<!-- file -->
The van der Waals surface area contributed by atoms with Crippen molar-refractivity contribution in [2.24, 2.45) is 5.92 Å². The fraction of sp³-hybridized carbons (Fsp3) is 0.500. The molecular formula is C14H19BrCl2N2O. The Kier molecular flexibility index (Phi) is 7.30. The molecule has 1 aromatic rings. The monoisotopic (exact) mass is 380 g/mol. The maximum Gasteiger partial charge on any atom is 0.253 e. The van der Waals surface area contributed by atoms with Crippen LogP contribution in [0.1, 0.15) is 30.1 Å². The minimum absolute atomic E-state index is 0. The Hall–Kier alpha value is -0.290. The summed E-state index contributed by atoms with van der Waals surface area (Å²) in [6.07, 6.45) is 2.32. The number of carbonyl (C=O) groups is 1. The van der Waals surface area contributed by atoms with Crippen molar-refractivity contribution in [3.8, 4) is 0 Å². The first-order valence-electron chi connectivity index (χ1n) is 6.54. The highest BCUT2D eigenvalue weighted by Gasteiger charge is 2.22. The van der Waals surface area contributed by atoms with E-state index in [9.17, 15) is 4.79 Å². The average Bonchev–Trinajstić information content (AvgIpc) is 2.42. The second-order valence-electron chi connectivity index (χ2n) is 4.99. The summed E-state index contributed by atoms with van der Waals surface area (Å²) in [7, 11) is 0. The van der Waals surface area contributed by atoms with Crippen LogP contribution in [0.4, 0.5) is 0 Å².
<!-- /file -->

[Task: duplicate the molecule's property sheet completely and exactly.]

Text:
The van der Waals surface area contributed by atoms with Crippen molar-refractivity contribution in [2.24, 2.45) is 5.92 Å². The fraction of sp³-hybridized carbons (Fsp3) is 0.500. The molecular formula is C14H19BrCl2N2O. The Kier molecular flexibility index (Phi) is 7.30. The molecule has 1 aromatic rings. The monoisotopic (exact) mass is 380 g/mol. The maximum Gasteiger partial charge on any atom is 0.253 e. The van der Waals surface area contributed by atoms with Crippen LogP contribution in [0.1, 0.15) is 30.1 Å². The minimum absolute atomic E-state index is 0. The Hall–Kier alpha value is -0.290. The summed E-state index contributed by atoms with van der Waals surface area (Å²) in [6.07, 6.45) is 2.32. The number of carbonyl (C=O) groups is 1. The van der Waals surface area contributed by atoms with Crippen molar-refractivity contribution in [3.8, 4) is 0 Å². The first-order valence-electron chi connectivity index (χ1n) is 6.54. The highest BCUT2D eigenvalue weighted by Gasteiger charge is 2.22. The van der Waals surface area contributed by atoms with E-state index in [9.17, 15) is 4.79 Å². The average Bonchev–Trinajstić information content (AvgIpc) is 2.42. The second-order valence-electron chi connectivity index (χ2n) is 4.99. The summed E-state index contributed by atoms with van der Waals surface area (Å²) in [7, 11) is 0. The van der Waals surface area contributed by atoms with Crippen LogP contribution in [0.4, 0.5) is 0 Å².